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Posts Tagged ‘Oelwein’

“I went to Gooding [Idaho] in the fall of 1999 to do a magazine story on that town’s principle industry, ranching. At the time, I didn’t know what meth was; it was completely by accident that I found myself in a place overrun with the drug, though the obviousness of meth’s effects was immediate.”
Nick Reding
Methland

If you’ve seen even one episode of Breaking Bad you know that the AMC TV show is set in New Mexico, but the story has west coast roots—and actually touches on a deeper problem throughout the United States.

“When I originally conceived of Breaking Bad, I intended to set it in Riverside, California. And of course southern California is not too far from the Mexican border either, but when I originally conceived of the show I wasn’t thinking as much in terms of the Mexican drug cartel component. I was thinking more in terms of a homegrown meth business that Walter White was going to establish. But early on, Sony, the studio that produces our show—this was after the script was written, and they knew I was thinking of southern California—they came to me and said, ‘What do you think about us placing the series in New Mexico instead?’ And I said, ‘Well, why are you thinking that?’ And they said New Mexico has a tax rebate for film and television production, and it’s a pretty substantial one.”
Breaking Bad creator Vince Gilligan
Slant Magazine interview with J.C. Frenan 

So off to New Mexico they went on the way to producing what would be a five year run resulting in two Emmy Awards for Best Drama. And embracing the new environment, Gilligan and his team of writers found new creative opportunities for conflict that were regionally centered in a way it wouldn’t be if they shot the series in say Vancouver or Atlanta.

‘The meth component of it, story-wise, really could have been any state in the Union, unfortunately, because there are meth labs probably in every state in the United States, and it is kind of a nationwide problem. However, once we got the ball rolling on our series, in the last four or five years the news of drug violence in a lot of the cities and towns along the Southwest border became more front and center in the national news, so we wound up incorporating more and more into our storyline. It certainly helped at that point that our story happened to be set in Albuquerque, which is only about 220 miles from the border. So we kind of ‘lucked’ into that element of storytelling.”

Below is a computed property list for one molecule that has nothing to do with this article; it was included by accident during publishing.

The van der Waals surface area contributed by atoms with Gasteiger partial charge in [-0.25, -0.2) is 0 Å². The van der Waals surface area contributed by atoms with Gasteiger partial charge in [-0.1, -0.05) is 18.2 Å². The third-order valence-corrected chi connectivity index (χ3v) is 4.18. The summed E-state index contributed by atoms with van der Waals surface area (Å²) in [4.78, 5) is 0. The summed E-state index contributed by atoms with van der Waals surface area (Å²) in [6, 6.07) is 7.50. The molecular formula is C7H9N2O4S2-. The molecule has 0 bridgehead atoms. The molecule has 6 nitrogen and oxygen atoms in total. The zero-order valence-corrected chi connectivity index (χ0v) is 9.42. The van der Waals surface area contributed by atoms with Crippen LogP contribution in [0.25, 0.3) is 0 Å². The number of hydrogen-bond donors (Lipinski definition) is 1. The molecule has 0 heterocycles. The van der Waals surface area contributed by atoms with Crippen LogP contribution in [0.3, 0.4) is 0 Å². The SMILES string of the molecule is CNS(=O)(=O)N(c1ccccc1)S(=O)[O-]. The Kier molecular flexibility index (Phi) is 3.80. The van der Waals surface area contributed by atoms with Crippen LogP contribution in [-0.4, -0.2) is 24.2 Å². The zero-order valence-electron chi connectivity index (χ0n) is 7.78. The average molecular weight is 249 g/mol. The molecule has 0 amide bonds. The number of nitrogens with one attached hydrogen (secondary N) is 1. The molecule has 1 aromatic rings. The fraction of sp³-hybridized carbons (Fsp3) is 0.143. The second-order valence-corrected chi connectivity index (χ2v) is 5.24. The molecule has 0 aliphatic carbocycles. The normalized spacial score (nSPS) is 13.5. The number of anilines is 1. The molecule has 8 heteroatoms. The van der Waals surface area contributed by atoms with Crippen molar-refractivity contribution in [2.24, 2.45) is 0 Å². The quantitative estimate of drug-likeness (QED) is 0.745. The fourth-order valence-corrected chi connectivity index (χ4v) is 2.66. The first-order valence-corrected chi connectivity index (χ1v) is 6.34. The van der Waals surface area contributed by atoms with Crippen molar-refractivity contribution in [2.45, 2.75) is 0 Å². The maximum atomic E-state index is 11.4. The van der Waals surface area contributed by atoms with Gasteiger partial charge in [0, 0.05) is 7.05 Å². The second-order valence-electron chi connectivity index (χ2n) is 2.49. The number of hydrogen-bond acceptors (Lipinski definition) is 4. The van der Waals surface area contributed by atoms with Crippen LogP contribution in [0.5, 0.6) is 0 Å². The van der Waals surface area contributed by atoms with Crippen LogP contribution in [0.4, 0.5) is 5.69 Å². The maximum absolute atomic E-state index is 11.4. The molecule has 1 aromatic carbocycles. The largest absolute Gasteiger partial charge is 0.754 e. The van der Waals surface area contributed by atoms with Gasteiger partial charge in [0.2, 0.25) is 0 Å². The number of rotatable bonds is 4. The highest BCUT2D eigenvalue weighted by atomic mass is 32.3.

Vince Gilligan
Slant Magazine

It may have been a happy accident that Breaking Bad landed in New Mexico, but I do believe they would have found fresh story elements no matter where they went. Ever heard of Oelwein, Iowa? Back in 2009 Nick Reding published a book called Methland; The Death and Life of an American Small Town, based on two years of life in Oelwein.

“It wasn’t until 2005—when news of methamphetamine epidemic began flooding the national media—that people began taking notice. Overnight, the American small town and methamphetamine became synonymous. Main Street was no longer divided between Leo’s and the Do Drop Inn, or between the Perk and the Bakery: it was partitioned between the farmer and the tweaker. How this came  to be—and what it tells us about who we are—is the story of this book. And this book is the story of Oelwein.”
Nick Reding
Methland 

I lived in Iowa from 2003-2013 and was warned in my first year to be careful when I wandered off the beaten path with my camera. I lived in Miami when it was the cocaine capital, I lived in Orlando when it led the country in heroine overdoses, and I lived in L.A. when the crack epidemic hit town, but nothing shocked me more than learning about meth and its destruction in small town America.

Methland begins quietly and solemnly, with a ballad of cultural invisibility. Reding, a loyal native of the Midwest who’s frankly sentimental about its past and starkly lucid about its likely future, invites his rushing readers to gaze down at the ‘flyover country’ of America and see not a grid of farms and county roads but a patchwork of failed institutions and aspirations”
Walter Kirn’s review of Methland
New York Times 

Around the time Breaking Bad first hit the air in 2008 I did an interview in Chicago with a former drug dealer from Atlanta who just when I think I’d heard it all said in the interview that when he was doing meth he could stay awake for days and sometimes had double digital sexual partner days. (Even if you somehow didn’t consider that bad behavior, you’d have to at least say that’s not a healthy lifestyle. Yes, he was HIV-positive.)

So the timing was right for Vince Gilligan to unleash Breaking Bad into the world. The story of a high school chemistry teacher at the end of his rope will never be confused with a Disney fairytale, but it hit home for millions of viewers living through  the fallout of a major financial crisis.

“The writers and I really do try to incorporate what’s going on in reality into the series. As we are set in Albuquerque and as Albuquerque is about 200 miles from Juarez, and currently in the news there’s so much unpleasant and unfortunate drug violence along the border, a lot of which is due to the meth trade, we do find ourselves incorporating those elements into the story. We want to portray reality as well as we can portray it, and the reality of any ongoing meth concern in Albuquerque would involve some dealing with the border trade and the competition from drugs coming from Mexico. Anyone who is trying to make a go of a drug business would have to see that as competition and would have to deal with the cartel members who were dealing in central New Mexico.”
Vince Gilligan
Slant Magazine

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Screenwriting Quote #190 (Vince Gilligan)
Writing ‘Water Cooler Moments’
TV vs. Feature Films (Vince Gilligan)

Scott W. Smith

 

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